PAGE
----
British Christian leader John Stott was one of the most influential figures of the evangelical movement during the second half of the twentieth century. Called the pope of evangelicalism by many, he helped to shape a global religious movement that grew rapidly during his career. He preached to thousands on six continents. Millions bought his books and listened to his sermons. In 2005, Time included him in its annual list of the 100 most influential people in the world.
Alister Chapman chronicles Stott's rise to global Christian stardom. The story begins in England with an exploration of Stott's conversion and education, then his ministry to students, his work at All Souls Langham Place, London, and his attempts to increase evangelical influence in the Church of England. By the mid-1970s, Stott had an international presence, leading the evangelical Lausanne movement that attracted evangelicals from almost every country in the world. Chapman recounts how Stott challenged evangelicals' habitual conservatism and anti-intellectualism, showing his role in a movement that was as dysfunctional as it was dynamic.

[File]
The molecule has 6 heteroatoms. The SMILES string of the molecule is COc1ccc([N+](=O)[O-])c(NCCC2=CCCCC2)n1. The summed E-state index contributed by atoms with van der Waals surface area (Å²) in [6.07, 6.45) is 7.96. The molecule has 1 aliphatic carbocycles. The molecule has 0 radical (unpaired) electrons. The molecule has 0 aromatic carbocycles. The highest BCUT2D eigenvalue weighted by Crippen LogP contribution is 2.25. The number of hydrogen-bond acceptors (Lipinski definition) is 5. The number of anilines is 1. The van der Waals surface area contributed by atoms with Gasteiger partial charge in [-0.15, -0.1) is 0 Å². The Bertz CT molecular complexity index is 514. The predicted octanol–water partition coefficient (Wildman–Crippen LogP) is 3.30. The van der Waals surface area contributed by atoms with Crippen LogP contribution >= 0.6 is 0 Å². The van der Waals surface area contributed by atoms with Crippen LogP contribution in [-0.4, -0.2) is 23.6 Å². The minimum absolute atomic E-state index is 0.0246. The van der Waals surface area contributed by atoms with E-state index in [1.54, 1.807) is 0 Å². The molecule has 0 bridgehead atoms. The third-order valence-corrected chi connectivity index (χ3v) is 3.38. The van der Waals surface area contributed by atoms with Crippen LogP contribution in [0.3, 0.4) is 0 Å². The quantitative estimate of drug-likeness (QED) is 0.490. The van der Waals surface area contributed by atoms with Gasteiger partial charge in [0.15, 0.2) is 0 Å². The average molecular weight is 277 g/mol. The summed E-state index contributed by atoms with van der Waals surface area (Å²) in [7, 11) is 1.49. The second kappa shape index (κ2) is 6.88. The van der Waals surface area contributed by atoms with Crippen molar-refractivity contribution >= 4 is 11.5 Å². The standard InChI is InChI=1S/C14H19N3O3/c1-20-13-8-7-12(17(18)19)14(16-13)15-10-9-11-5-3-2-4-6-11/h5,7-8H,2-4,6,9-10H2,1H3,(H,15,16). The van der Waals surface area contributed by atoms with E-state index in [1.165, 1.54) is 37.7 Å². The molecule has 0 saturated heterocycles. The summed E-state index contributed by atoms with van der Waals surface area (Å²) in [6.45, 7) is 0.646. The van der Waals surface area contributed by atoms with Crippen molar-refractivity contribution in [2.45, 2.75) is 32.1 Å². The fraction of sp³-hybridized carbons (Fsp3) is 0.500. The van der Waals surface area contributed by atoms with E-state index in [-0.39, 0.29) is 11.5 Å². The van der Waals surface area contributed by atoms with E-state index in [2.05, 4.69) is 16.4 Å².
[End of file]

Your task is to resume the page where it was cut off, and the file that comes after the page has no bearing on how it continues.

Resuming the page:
Godly Ambition is the first scholarly biography of Stott. Based on extensive examination of his personal papers, it is a critical yet sympathetic account of a gifted and determined man who did all he could to further God's kingdom and who became a Christian luminary in the process.
Alister Chapman (B.A., M.A., Ph.D., University of Cambridge) is Associate Professor of History at Westmont College, Santa Barbara, California, where he teaches modern European history. His publications include Seeing Things Their Way: Intellectual History and The Return of Religion, edited with John Coffey and Brad S. Gregory.
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